President Trump took credit for a “great American comeback” in a speech that served as a cross-Atlantic rebuttal to the start of his impeachment trial Tuesday, telling an elite assemblage in Switzerland that other nations could learn from his push to slash taxes, cut red tape and tap energy resources.
Speaking at the World Economic Forum, Mr. Trump said the resurgence he predicted during his 2018 visit to Davos is coming to fruition, with the U.S. “in the midst of an economic boom the likes of which the world has never seen before.”
“America is thriving, America is flourishing, and yes, America is winning again like never before,” Mr. Trump told the gathering of corporate leaders, politicians and economists at the Davos Congress Center.
Mr. Trump said his trade pacts with China and North American partners forged new templates for international commerce.
But he didn’t offer a plan for tackling climate change — this year’s forum is focused on sustainability — and took veiled swipes at environmentalists who predict doom and want government-oriented solutions.
Mr. Trump is spending two days at Davos while senators begin a trial on his potential removal from office. The House impeached him in late December over his interactions with Ukraine.
White House press secretary Stephanie Grisham said Mr. Trump would be busy during his stay but that staff would brief him on the trial “periodically.”
The president has decried the proceedings and says his record of economic success undergirds his belief that the trial is a political sham.
“That whole thing is a hoax,” Mr. Trump said during a bilateral meeting with European Commission President Ursula von der Leyen. “It goes nowhere because nothing happened. The only thing we’ve done is a great job. We have the strongest country in the world by far.”
Later Tuesday, Mr. Trump met with Pakistani Prime Minister Imran Khan to request his help in reaching a “lasting political settlement” to the conflict in Afghanistan that would “bring peace and ensure terrorists can no longer operate from the country,” according to the White House.
He also said he isn’t giving up on his threat to impose tariffs on European cars if the U.S. cannot reach a fair trade pact with the European Union.
“We expect to be able to make a deal with Europe. And if they don’t make a deal, we’ll certainly give that very strong consideration. OK?” Mr. Trump told reporters. “But we expect to make a deal with Europe.”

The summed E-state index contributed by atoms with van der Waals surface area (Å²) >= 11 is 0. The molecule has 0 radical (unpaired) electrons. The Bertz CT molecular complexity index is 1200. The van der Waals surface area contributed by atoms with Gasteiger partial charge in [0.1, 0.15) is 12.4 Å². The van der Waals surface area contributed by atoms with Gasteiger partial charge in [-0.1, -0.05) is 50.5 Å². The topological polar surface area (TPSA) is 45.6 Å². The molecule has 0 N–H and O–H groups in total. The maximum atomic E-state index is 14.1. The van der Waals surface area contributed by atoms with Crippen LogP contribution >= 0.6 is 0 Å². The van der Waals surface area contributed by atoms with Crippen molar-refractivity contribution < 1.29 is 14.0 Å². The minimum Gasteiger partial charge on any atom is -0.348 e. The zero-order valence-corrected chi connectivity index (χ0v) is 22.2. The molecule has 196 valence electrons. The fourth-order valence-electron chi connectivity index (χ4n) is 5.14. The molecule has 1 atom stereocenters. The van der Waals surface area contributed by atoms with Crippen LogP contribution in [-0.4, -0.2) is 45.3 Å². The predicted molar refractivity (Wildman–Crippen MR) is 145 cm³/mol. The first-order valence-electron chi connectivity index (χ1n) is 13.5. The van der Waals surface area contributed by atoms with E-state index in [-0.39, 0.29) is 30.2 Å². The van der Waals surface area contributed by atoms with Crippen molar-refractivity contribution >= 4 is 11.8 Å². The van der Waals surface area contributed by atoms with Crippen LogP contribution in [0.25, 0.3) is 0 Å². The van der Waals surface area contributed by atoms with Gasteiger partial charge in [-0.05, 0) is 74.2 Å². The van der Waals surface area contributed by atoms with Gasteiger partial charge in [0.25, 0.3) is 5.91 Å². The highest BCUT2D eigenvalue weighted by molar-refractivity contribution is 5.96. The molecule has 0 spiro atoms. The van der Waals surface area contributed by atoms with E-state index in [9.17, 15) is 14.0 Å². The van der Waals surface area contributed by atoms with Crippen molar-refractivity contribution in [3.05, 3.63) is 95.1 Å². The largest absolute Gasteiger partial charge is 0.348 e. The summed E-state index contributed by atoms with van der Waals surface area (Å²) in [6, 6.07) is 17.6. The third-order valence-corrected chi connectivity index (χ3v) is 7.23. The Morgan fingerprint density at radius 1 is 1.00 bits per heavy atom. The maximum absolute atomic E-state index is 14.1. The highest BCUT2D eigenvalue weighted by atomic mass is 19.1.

Earlier in the day, Mr. Trump used his speech to paint a bleak picture of the U.S. before he took office.
Speaking in a subdued tone after overnight travel, he dismissed President Obama’s efforts to lift the economy out of the depths of the 2008 recession and pointed to “hardworking, ordinary” citizens who felt neglected.
“They were rapidly losing faith in the system,” Mr. Trump said.
Mr. Trump said he turned the situation around and cited low unemployment for blacks, people without college degrees and others.
He pointed to rising wages for millennials and factory openings, though the Federal Reserve on Friday said U.S. manufacturing went into a mild recession last year because of poor global growth, Mr. Trump’s trade wars and troubles at aerospace company Boeing.
Critics say tit-for-tat tariffs in the run-up to Mr. Trump’s phase 1 trade deal with China caused real damage, with major issues left to be resolved with Beijing.
Yet Mr. Trump told Davos attendees that he was the only one bold enough to take on the Asian juggernaut. The early-stage deal stopped Beijing’s forced transfer of technology from U.S. companies, opened its financial services sector and made it buy agricultural goods, he said.
He said tariffs will remain in place while he works on the second phase of the deal.
Mr. Trump said the U.S. is becoming a major producer and exporter of natural gas and is “on the threshold of virtually unlimited reserves of energy.”
Notably missing from his address was a strategy to take on climate change, though he said the U.S. has its cleanest air and water ever and will join a global initiative to plant 1 trillion trees.
Climate change is a key topic of this year’s forum in Davos, though Mr. Trump obliquely derided “the heirs of yesterday’s foolish fortune tellers.”
“To embrace the possibilities of tomorrow, we must reject the perennial prophets of doom and their predictions of the apocalypse,” he said. “They want us to do badly, but we won’t let that happen.”
Greta Thunberg, a 17-year-old climate activist from Sweden, scolded Davos attendees and said empty promises and planting trees won’t cut it. She said the world must stop extracting and investing in fossil fuels.
“Our house is still on fire. Your inaction is fueling the flames by the hour. And we are telling you to act as if you loved your children above all else,” she said in her speech to the forum.
Mr. Trump, who has mocked Greta online, told The Wall Street Journal that the activist seemed “very angry” but he didn’t know much about her.
Mr. Trump took an overnight flight on Air Force One to Zurich before slicing through the Alps by helicopter to reach Davos.
A group of Swiss tenors served as an opening act for Mr. Trump at the meeting hall. They sang a traditional carol from the 16th century.
After Mr. Trump spoke, some attendees weren’t in a festive mood.
“This was a speech for the billionaires that the president’s agenda has propped up at the expense of millions of ordinary Americans,” said Amitabh Behar, a Davos forum representative for Oxfam, a large nonprofit that focuses on global poverty. “It is embarrassing to see the president deliver a sales pitch for the American oil and gas industry rather than face up to challenges of the climate emergency. An economy that really works for women, men and the planet will not be built on tax giveaways for the richest and denials of the science.”